In 1884 Oliver Bell Bunce published a book called “Don’t; A Manual of Mistakes and Improprieties More or Less Prevalent in Conduct or Speech,” which offers old-fashioned etiquette advice for the early American. Here’s my take, adapted for gardeners:
Sins of the soil: Erica’s husband caught red-handed, standing in the garden. Photo: Erica Bowman.
Prefaced by the truth that “most rules of society are prohibitory in character,” Bunce’s book advises the reader on what NOT to do in terms of speech and behavior. Some examples are as follows: “Don’t tuck your napkin under your chin, nor spread it upon your chest. Bibs and Tuckers are for the nursery…” or “Don’t eat peppermint in public places or ever use strong perfumes of any kind.” Pleasantly antiquated now, the chastisements of yesteryear have lost their sting over time. But can you still learn a thing or two? Yes, oh yes.
I can’t help but think that the world needs a modern day series of gentle admonishments to correct bad behaviors in the world of gardening. Certainly we all can use a little direction from time to time on what NOT to do. In light of this need, I would like to introduce, “Don’t; A Guide to Avoiding Ghastly Garden Mishaps and Foolish Follies.”
CHAPTER 1: The Don’ts of pH, Standing in the Garden, and Garden Centers
Limit the lime (or at least test your soil first). Photo: Royal Horticultural Society.
1. DON’T just add lime to your soil without checking the pH first.
People are often tempted to sprinkle lime upon their soil with no rhyme or reason as the first rite of spring. Lime, when properly applied to soil can temporarily raise the pH (in the direction of alkalinity) but raising the soil’s pH is not always necessary. You must first test your soil’s existing pH by using a chemical test kit or by sending a soil sample away to the local Extension Service. (for testing in VT and MA, try University of Vermont or University of Massachusetts.) You should also determine what sort of plants you would like to thrive there. Many garden plants (turf grass included) like a pH that falls somewhere between 6.5 and 7.0 – that is, neutral to somewhat acidic. (A pH of 7.0 is neutral on a scale of 0 to 14 and everything below 7.0 is acid or “sour” while everything above is alkaline or “sweet.”) Even turf grass doesn’t like pH to rise above 8.0, so gratuitously adding lime can be doing your lawn a disservice. Many trees are pH specific and cannot thrive in soils of incorrect pH. Do your research before planting; check the pH and choose a tree that will thrive in the conditions you have rather than choosing a tree at random and then trying to change the pH to suit its needs. If you still feel you need to change the pH of your soil, then use the recommendations provided to you by the university extension service that does your soil testing. They will give you specific instructions on what agent to add, and how much based upon your specific soil and planting needs.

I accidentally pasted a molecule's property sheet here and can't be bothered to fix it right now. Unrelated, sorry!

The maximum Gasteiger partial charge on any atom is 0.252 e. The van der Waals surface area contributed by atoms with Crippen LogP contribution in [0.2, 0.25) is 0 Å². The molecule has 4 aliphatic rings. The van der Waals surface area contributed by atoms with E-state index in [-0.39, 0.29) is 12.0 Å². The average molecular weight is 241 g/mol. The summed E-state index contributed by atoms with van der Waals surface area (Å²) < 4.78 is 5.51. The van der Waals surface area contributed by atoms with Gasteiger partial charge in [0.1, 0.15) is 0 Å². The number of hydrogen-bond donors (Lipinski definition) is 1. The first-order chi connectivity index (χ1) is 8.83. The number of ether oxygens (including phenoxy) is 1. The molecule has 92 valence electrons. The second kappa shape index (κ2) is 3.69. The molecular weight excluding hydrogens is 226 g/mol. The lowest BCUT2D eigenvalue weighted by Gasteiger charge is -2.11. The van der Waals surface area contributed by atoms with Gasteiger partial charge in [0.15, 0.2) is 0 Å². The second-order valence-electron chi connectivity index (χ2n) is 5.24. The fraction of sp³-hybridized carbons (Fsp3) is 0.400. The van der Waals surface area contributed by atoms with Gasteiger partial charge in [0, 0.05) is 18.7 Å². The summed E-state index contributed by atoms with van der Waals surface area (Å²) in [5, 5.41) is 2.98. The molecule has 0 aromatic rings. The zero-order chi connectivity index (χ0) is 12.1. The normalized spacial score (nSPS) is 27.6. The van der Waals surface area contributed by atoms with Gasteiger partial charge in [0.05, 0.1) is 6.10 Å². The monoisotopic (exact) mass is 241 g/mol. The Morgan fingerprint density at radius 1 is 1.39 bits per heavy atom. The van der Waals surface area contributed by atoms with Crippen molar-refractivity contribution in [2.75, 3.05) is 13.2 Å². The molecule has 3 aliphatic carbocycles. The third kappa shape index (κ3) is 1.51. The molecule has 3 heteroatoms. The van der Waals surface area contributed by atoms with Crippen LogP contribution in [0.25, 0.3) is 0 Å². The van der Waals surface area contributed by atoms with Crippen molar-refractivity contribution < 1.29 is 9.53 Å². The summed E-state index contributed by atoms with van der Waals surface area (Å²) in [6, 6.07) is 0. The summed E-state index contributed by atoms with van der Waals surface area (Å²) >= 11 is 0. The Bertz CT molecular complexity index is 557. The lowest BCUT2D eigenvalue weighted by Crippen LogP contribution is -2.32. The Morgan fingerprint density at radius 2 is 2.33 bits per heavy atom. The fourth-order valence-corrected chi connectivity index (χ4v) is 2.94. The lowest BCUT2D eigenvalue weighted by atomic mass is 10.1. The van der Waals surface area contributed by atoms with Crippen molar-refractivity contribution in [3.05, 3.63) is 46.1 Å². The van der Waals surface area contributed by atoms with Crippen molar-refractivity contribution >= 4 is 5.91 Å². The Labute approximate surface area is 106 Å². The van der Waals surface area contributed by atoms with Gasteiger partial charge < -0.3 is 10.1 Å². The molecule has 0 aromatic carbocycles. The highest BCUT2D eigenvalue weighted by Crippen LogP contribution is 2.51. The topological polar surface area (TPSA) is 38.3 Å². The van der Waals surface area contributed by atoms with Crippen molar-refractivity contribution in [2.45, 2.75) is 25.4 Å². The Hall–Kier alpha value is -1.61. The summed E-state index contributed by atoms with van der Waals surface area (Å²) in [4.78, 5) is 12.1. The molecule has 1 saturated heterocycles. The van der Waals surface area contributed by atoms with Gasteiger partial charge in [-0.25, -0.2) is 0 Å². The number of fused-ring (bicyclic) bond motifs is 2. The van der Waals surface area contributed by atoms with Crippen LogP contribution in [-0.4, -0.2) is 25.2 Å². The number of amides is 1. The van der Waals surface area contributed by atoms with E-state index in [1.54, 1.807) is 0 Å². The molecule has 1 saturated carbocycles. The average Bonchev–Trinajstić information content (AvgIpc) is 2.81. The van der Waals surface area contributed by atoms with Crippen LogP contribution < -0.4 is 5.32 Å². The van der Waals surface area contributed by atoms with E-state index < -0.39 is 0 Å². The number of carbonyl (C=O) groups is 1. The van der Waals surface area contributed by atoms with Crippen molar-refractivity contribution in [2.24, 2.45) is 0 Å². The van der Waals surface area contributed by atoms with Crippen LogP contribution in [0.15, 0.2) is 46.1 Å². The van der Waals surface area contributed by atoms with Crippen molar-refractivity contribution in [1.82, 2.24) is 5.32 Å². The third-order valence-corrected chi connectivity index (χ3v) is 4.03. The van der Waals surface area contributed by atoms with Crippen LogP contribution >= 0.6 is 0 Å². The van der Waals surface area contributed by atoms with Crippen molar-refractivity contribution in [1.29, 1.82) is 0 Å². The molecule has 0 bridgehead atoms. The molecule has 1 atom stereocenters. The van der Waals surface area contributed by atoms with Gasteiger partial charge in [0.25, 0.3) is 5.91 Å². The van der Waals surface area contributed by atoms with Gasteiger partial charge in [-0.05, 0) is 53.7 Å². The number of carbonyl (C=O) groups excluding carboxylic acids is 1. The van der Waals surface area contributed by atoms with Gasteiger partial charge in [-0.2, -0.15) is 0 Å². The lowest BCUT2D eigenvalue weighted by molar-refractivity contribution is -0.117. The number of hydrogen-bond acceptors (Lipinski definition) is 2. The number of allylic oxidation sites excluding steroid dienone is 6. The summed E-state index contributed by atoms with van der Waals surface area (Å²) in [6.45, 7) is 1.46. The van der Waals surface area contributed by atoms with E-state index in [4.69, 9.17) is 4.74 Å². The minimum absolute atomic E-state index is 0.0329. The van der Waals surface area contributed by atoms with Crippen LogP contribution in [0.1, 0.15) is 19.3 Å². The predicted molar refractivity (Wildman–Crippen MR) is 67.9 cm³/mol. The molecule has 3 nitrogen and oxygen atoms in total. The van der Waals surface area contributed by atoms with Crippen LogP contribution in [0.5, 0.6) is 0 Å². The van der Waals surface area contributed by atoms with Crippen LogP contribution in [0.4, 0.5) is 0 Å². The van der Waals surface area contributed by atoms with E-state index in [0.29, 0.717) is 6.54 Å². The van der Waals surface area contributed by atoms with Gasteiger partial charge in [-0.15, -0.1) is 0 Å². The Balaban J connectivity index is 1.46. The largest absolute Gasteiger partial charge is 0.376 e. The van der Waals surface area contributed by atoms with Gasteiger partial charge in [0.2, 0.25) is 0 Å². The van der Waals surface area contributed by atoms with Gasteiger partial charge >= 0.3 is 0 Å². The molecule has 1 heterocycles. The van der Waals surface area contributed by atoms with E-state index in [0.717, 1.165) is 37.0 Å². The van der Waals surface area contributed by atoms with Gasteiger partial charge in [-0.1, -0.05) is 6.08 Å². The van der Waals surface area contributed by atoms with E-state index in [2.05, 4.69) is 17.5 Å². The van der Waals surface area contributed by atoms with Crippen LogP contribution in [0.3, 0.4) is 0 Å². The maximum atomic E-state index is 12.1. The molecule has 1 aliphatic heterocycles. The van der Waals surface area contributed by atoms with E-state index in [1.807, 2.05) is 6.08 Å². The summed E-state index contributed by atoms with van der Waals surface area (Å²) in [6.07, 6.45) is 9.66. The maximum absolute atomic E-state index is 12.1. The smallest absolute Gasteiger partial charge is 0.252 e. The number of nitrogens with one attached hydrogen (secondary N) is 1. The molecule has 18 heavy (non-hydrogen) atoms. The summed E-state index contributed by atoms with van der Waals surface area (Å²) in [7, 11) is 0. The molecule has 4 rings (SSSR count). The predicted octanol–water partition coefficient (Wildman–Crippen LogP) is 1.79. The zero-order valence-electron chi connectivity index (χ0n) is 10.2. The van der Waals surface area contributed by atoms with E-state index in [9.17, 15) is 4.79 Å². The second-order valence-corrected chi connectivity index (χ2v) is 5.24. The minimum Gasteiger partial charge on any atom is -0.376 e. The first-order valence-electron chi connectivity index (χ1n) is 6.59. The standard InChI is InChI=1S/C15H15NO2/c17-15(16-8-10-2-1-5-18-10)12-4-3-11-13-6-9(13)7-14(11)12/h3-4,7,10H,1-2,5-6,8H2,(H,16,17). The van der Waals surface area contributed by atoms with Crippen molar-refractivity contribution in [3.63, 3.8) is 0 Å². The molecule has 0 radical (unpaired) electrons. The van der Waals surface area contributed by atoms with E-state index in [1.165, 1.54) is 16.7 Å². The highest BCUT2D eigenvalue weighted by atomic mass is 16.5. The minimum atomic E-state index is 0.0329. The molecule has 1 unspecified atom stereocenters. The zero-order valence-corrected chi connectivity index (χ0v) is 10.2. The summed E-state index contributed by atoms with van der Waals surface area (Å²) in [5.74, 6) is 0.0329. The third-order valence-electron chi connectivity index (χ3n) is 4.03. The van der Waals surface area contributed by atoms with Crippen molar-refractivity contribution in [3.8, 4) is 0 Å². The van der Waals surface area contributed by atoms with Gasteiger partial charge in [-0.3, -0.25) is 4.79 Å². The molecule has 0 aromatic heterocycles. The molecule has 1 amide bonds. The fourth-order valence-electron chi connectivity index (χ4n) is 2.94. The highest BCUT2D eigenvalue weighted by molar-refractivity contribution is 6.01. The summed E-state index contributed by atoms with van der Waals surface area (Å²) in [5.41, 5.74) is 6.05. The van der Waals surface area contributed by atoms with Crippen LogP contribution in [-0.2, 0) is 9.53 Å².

No standing in the garden! Photo: The Daily Green.
2. DON’T stand in the garden.
It makes my skin crawl when I see someone walking or standing on the garden soil. Not only will this aid in compaction, but it may damage the early shoots of still emerging plants. Anyone who has spent time double digging their garden to a deep and fluffy perfection knows how much work is involved. The airy soil is easy for roots to penetrate and allows for the plant to more easily access oxygen, water. Compressing the soil makes the plants work that much harder to grow and stifles the flow of oxygen, nutrients, and water. If you must walk in the garden to reach plants for maintenance, place stepping stones down first so that you can limit your compression to one area every time. And painters… ahem. Please construct a low scaffold to stand on to avoid standing on the garden itself. Even six inches off the ground is better than nothing.
Tempting blooms at the RHS Chelsea Flower Show. Photo: Telegraph.co.uk / Bloomberg.
3. DON’T go GA-GA at the Garden Center.
It’s ok to get excited when the garden centers and garden shows start putting out the first blooms of spring–just show some restraint. If you feel like a kid in a candy shop (and who doesn’t?) then at least PRETEND that you are on a diet. There are a couple of good reasons that you should exert self-control in the face of extravagance. For one, garden show/center designers can sometimes bend the truth a bit. Sometimes you see fall and spring bloomers forced to coexist in the same display. Other times it might be shade plants together with plants that like full sun. All of this is done in the name of beauty, but it can be confusing for the new gardener just looking for a beautiful design to replicate. In Garden Centers, sparkle and splash sell merchandise and many plants make their way to the front rows just as they are in full bloom. It’s not that it is bad to be delighted, it is just that it is better NOT to buy that plant in full bloom if you can avoid it. If the plant is in full bloom now, then soon enough it will be past, and with the transplant shock it will undoubtedly undergo, any blooms this year will likely be short lived. If you must buy that plant, choose one that is fuller, denser, shorter, and more in bud than bloom. This will give you a lengthier bloom this year and better rooting success for the next year, if it is a perennial. Also when dealing in perennials, if you can wait until after the bloom, when the plant has been cut back, its price tag may be reduced. You may be able to get more bang for your buck that way and reap the benefits next year. Good things do come to those who wait.
Stay tuned for Chapter Two: The Don’ts of fertilizer application, watering, and deadheading.